If a preterm birth is imminent and interventions do not stop it, there are two treatments that are given to the mother while the baby is still in-utero that help protect the baby’s brain and help mature the baby’s lungs. These treatments are called antenatal steroids (one example is betamethasone) and magnesium sulfate.
Antenatal Steroids (Betamethasone)
Antenatal steroids are given to women who are at risk of having a preterm birth within 7 days. These are typically given around 24 to 34 weeks gestational age, though recent recommendations suggest offering them up to 36 weeks. They are given in two doses over 24 hours, and are effective when given up to 4 months before birth. They are most effective, however, 1-7 days before birth. This treatment can benefit the baby in several ways:
- Accelerates lung maturity to decrease respiratory distress syndrome (RDS) rates
- Stabilizes the baby’s intracranial vasculature
- Decreases IVH incidence
- Decreases PVL incidence
- Decreases NEC incidence
- Shortens preemie hospital stays
- Increases preemie survival rates
- Decreases inflammation rates
If a mother comes to the hospital with spontaneous preterm labor, she should be given magnesium sulfate to inhibit uterine contractions. This therapy also helps protect the fetal brain and improves long-term outcomes. This treatment decreases the rate of all severities of cerebral palsy, according to the BEAM Trial. This treatment is provided at a gestational age of less than 32 weeks if the mother has either:
- Active preterm labor with 4-8 cm cervical dilation (or PPROM after 22 weeks)
- Indicated preterm birth within 24 hours
Magnesium sulfate both protects babies’ brains and helps prolong pregnancy in the short-term.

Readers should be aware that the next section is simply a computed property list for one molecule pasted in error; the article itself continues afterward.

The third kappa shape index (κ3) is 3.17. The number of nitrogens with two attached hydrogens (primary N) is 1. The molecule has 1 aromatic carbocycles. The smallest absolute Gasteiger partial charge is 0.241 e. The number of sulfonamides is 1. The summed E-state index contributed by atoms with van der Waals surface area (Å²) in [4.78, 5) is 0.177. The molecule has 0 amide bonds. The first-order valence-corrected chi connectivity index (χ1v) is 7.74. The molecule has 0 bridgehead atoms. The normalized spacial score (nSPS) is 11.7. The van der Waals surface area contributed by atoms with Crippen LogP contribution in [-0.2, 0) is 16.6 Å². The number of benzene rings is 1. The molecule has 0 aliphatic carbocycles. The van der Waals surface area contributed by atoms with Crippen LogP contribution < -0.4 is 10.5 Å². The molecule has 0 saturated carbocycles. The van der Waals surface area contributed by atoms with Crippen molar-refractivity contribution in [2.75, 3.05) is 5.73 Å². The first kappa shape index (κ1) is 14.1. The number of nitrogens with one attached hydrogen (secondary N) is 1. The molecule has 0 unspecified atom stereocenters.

There are ways to properly manage risk factors for preterm birth. If these risk factors are properly managed, preterm birth and prematurity-related injuries can be avoided. Progesterone and cerclage can help avert preterm birth, while betamethasone and magnesium sulfate can improve outcomes in preemies. If medical professionals don’t take the proper actions to avert preterm birth and a baby is injured, parents can seek justice for their child.
More Information on Premature Birth:
- Premature Birth: Increased Risk with Twins, Multiples
- Incompetent Cervix
- Progesterone: Prevention of Pre-Term Birth
- Premature Birth: Periventricular Leukomalacia (PVL), Neonatal Brain Damage and Cerebral Palsy
- Calculating Your Premature Baby’s Age: Adjusted (Corrected) Age
Video: Premature Birth
How Do You Pronounce Preterm Birth?
Legal Help for Birth Injuries | Detroit, Michigan Cerebral Palsy and Premature Birth Lawyers
Physicians, nurses, midwives, and other medical professionals are obligated to do everything in their power to prevent premature birth. This includes diagnosing and treating its risk factors, preventing its causes, planning for delivery, calling necessary emergency C-sections, and providing all other means of care in accordance with a strict set of rules. The failure to properly handle or prevent premature birth is medical negligence, and when it causes injury, it is medical malpractice.
We encourage you to reach out to our Detroit, Michigan birth injury, cerebral palsy, and premature birth lawyers today with your legal questions or case inquiries. Reiter & Walsh ABC Law Centers is a niche law firm that specifically takes cases involving birth injury, so our attorneys have the specific skills, experience, and knowledge necessary to win these complex, multi-million dollar cases. While our team is based in Michigan, we handle cases all over the United States. Many of our clients have hailed from Michigan, Ohio, Washington D.C., Arkansas, Mississippi, Pennsylvania, Tennessee, Texas, Wisconsin and other states. The Reiter & Walsh, P.C. birth trauma team has also handled FTCA cases involving military medical malpractice and federally-funded clinics.
Contact our Michigan birth injury and premature birth lawyers today for a free legal consultation. We will review your case free of charge, determine the cause of your loved one’s injuries, and inform you of your legal options. Contact us in whichever way best suits your needs: